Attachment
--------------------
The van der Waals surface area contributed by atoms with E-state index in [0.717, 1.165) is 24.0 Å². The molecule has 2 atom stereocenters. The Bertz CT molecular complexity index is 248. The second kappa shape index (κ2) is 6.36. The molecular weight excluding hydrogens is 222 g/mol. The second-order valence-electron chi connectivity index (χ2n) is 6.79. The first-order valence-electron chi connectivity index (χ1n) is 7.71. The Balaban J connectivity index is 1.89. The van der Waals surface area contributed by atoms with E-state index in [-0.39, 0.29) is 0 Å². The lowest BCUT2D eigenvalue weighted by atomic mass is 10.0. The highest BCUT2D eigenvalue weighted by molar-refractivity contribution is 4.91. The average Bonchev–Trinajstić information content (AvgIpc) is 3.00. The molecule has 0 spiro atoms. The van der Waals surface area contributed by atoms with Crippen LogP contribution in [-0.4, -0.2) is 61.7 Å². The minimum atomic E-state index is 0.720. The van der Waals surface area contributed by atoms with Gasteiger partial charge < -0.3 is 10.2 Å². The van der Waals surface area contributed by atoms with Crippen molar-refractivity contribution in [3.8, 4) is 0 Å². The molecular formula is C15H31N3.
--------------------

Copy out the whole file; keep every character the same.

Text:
The van der Waals surface area contributed by atoms with E-state index in [0.717, 1.165) is 24.0 Å². The molecule has 2 atom stereocenters. The Bertz CT molecular complexity index is 248. The second kappa shape index (κ2) is 6.36. The molecular weight excluding hydrogens is 222 g/mol. The second-order valence-electron chi connectivity index (χ2n) is 6.79. The first-order valence-electron chi connectivity index (χ1n) is 7.71. The Balaban J connectivity index is 1.89. The van der Waals surface area contributed by atoms with E-state index in [-0.39, 0.29) is 0 Å². The lowest BCUT2D eigenvalue weighted by atomic mass is 10.0. The highest BCUT2D eigenvalue weighted by molar-refractivity contribution is 4.91. The average Bonchev–Trinajstić information content (AvgIpc) is 3.00. The molecule has 0 spiro atoms. The van der Waals surface area contributed by atoms with Crippen LogP contribution in [-0.4, -0.2) is 61.7 Å². The minimum atomic E-state index is 0.720. The van der Waals surface area contributed by atoms with Gasteiger partial charge < -0.3 is 10.2 Å². The van der Waals surface area contributed by atoms with Crippen molar-refractivity contribution in [3.8, 4) is 0 Å². The molecular formula is C15H31N3.